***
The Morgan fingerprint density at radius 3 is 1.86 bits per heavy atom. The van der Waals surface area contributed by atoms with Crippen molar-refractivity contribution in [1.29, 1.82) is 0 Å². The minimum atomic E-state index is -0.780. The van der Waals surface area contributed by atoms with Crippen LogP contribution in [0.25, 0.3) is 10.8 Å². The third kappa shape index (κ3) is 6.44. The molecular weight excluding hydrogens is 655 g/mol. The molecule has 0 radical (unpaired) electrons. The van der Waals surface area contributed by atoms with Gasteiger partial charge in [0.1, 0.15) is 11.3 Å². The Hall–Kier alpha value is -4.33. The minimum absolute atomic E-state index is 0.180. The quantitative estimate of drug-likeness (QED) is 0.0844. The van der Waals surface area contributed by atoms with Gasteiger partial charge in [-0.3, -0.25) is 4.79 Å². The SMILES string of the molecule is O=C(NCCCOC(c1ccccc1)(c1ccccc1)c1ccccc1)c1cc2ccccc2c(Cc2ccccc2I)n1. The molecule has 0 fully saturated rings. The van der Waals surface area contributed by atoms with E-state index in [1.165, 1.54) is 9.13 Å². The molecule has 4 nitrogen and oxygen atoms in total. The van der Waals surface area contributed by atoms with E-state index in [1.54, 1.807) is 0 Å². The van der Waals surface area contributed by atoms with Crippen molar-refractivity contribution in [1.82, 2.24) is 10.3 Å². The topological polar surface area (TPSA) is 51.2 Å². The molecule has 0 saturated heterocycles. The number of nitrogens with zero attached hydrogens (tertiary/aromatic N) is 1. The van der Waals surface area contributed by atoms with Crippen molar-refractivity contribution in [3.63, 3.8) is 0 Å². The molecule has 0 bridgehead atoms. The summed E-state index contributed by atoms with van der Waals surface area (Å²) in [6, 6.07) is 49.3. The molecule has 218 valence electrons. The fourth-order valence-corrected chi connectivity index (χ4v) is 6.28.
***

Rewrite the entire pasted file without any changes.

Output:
The Morgan fingerprint density at radius 3 is 1.86 bits per heavy atom. The van der Waals surface area contributed by atoms with Crippen molar-refractivity contribution in [1.29, 1.82) is 0 Å². The minimum atomic E-state index is -0.780. The van der Waals surface area contributed by atoms with Crippen LogP contribution in [0.25, 0.3) is 10.8 Å². The third kappa shape index (κ3) is 6.44. The molecular weight excluding hydrogens is 655 g/mol. The molecule has 0 radical (unpaired) electrons. The van der Waals surface area contributed by atoms with Gasteiger partial charge in [0.1, 0.15) is 11.3 Å². The Hall–Kier alpha value is -4.33. The minimum absolute atomic E-state index is 0.180. The quantitative estimate of drug-likeness (QED) is 0.0844. The van der Waals surface area contributed by atoms with Gasteiger partial charge in [-0.3, -0.25) is 4.79 Å². The SMILES string of the molecule is O=C(NCCCOC(c1ccccc1)(c1ccccc1)c1ccccc1)c1cc2ccccc2c(Cc2ccccc2I)n1. The molecule has 0 fully saturated rings. The van der Waals surface area contributed by atoms with E-state index in [1.165, 1.54) is 9.13 Å². The molecule has 4 nitrogen and oxygen atoms in total. The van der Waals surface area contributed by atoms with E-state index in [1.54, 1.807) is 0 Å². The van der Waals surface area contributed by atoms with Crippen molar-refractivity contribution in [1.82, 2.24) is 10.3 Å². The topological polar surface area (TPSA) is 51.2 Å². The molecule has 0 saturated heterocycles. The number of nitrogens with zero attached hydrogens (tertiary/aromatic N) is 1. The van der Waals surface area contributed by atoms with Crippen molar-refractivity contribution in [3.63, 3.8) is 0 Å². The molecule has 0 bridgehead atoms. The summed E-state index contributed by atoms with van der Waals surface area (Å²) in [6, 6.07) is 49.3. The molecule has 218 valence electrons. The fourth-order valence-corrected chi connectivity index (χ4v) is 6.28.